jenilleWHILE sorting donated books to be put on sale for a charity event called Their Books last week, I felt I had to post the following advisory in our event’s Facebook page:

Their Books would like to advise donors to make sure no personal documents are included in their donations. Their Books has found diaries, planners, photo albums and similar items carrying information about the owners’ finances, family woes and failed relationships. Although grieving over the death of a pet dog and having a jerk for a boyfriend are a universal experience, some people might find other uses of these pieces of personal information.

Their Books vows to help the owners of the information cope with the pain by burning the evidence. But with the volume of donations we’re receiving, it’s not impossible some love letters tucked between the pages will slip undetected and find their way to the shelves. For that we don’t want to be held responsible. At the end of the day, it’s all about the love of the written word and nothing more.

Earlier that day, fellow Sun.Star Cebu editor and columnist Mike Limpag handed me a diary he had found among the books deposited by a donor at the gate of our office building. Mike, a Their Books supporter, was protective enough of a fellow book lover to salvage the diary from the pile of Jane Austens and Julie Garwoods. The item—old, dusty and beaten—contained private information, some so painful even a stranger like me cried copious tears while reading an entry about the owner’s unmet cravings for sundae and French fries.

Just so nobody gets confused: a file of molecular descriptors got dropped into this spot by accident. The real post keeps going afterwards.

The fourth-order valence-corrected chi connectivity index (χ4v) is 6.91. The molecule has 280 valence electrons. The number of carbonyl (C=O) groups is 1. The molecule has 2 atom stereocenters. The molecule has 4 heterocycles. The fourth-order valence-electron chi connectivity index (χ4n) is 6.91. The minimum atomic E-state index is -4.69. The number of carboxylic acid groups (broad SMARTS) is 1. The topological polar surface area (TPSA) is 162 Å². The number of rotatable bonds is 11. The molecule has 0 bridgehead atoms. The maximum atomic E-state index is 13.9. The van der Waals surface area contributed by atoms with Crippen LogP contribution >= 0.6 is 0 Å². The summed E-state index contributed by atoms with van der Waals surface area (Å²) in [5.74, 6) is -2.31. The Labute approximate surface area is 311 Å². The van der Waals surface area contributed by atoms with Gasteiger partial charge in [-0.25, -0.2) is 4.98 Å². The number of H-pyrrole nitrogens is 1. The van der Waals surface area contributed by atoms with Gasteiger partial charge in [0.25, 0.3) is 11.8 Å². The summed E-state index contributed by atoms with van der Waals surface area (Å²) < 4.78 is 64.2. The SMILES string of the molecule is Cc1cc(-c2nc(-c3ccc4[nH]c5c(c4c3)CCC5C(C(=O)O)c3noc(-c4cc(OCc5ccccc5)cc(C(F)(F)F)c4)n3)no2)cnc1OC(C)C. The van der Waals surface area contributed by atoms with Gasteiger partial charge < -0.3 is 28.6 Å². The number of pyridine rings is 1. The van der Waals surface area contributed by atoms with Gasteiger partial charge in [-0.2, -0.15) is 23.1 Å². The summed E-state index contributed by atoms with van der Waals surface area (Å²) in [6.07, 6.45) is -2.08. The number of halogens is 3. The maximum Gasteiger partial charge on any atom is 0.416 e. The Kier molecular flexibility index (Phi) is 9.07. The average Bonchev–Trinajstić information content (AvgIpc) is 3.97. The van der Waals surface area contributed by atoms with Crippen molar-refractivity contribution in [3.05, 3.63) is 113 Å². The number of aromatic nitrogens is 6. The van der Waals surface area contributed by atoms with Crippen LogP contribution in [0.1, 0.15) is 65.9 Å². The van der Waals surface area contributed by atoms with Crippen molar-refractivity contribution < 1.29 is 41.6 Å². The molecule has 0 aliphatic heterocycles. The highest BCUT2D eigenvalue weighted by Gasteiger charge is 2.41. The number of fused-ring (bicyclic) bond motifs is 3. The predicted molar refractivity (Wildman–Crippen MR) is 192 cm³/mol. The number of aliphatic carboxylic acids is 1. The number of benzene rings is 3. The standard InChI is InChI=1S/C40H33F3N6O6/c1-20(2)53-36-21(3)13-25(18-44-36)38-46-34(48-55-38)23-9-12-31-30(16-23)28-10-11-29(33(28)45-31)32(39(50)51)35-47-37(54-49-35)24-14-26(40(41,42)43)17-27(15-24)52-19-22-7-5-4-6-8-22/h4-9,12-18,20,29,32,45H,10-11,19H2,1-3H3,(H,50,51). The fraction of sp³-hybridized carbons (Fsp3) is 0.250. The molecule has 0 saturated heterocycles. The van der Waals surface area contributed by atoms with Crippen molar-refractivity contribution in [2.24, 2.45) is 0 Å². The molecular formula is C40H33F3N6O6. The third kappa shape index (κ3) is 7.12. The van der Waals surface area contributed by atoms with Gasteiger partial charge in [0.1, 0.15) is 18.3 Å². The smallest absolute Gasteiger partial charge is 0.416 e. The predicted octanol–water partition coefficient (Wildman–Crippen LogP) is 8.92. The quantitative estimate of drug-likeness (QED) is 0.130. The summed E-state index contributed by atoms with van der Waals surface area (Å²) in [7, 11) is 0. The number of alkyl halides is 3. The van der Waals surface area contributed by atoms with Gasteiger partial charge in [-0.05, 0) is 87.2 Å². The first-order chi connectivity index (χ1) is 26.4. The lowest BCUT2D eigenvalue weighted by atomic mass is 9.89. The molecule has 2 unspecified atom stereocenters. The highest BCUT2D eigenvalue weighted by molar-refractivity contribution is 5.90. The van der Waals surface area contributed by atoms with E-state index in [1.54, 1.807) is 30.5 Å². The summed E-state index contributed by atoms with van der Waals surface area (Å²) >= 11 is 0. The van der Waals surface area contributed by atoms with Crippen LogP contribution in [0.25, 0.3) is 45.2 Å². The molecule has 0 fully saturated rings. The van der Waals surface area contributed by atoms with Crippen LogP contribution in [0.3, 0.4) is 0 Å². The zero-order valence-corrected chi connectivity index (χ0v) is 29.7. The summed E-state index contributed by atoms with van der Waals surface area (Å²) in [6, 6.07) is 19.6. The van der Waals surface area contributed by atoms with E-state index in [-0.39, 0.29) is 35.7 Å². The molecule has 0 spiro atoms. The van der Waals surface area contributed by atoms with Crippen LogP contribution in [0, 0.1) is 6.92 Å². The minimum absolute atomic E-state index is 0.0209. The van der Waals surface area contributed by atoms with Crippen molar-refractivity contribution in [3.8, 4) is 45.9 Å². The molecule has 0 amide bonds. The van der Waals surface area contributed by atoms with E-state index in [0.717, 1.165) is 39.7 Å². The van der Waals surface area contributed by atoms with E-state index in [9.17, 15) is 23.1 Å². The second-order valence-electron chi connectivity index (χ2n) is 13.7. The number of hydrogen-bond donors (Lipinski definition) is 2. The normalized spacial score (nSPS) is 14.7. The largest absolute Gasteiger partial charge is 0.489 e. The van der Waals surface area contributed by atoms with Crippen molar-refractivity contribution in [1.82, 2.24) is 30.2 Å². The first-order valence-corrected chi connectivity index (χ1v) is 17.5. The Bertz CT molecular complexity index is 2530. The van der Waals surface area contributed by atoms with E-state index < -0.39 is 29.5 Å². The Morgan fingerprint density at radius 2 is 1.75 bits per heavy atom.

The next hours saw me commiserating with a single mother who had poured all her pain and anguish unto McDonald paper napkins and tucked them in the pages of her beloved romance novels. The scribbling was so heart-wrenching that for a while I saw tears when there were only ketchup stains.

Mike’s discovery had me scanning the pages of the other books piling up in my work station at the newsroom to check if their donors had not inadvertently left juicy clues about their private lives in between the pages. Most of these books were donated by people who just want to share their love for the written word with fellow book lovers and help raise funds for charity. The least I can do to repay their generosity is to make sure their grocery lists and unpaid bills don’t end up in other people’s bookshelves.

There was a ticket stub to a Pilita Corrales concert at the Cebu Coliseum; an estampita of Saint Jean-Baptiste de La Salle, the patron saint of teachers; a rose petal flattened by time; a plane ticket to Cebu in which the passenger scribbled in bold red “Goodbye Caloocan;” a bus ticket to Santander, Cebu; a doctor’s prescription for painkillers; a photo of Christine Reyes in a pocket calendar; a pink handkerchief with the word “forever;” a stick of Pall Mall; and many other items that speak volumes about their owners.

It’s amazing how a book can be a witness to one mother’s dreams of a better world for her family. In the margins of a book on motherhood, the reader poured out her love for her son: “Finally, a bicycle for you this summer, my little boy.” And in the margins of the next chapter she wrote, “Daddy, this year’s going to be better.” I was relieved the donor didn’t write her name in the book. It made it to the book sale.

We receive hundreds of books for Their Books. And as I warned, we can’t be hundred percent sure we can remove all love letters hidden between the pages.

But at one point, it got us thinking, is all this screening necessary? If the owners of these books cared about their ugly fights with their lovers so much as to document these in paper napkins, why hide them in books that they know they would be giving away in the future?

Books and book lovers  never cease to intrigue us. See you in the next book sale.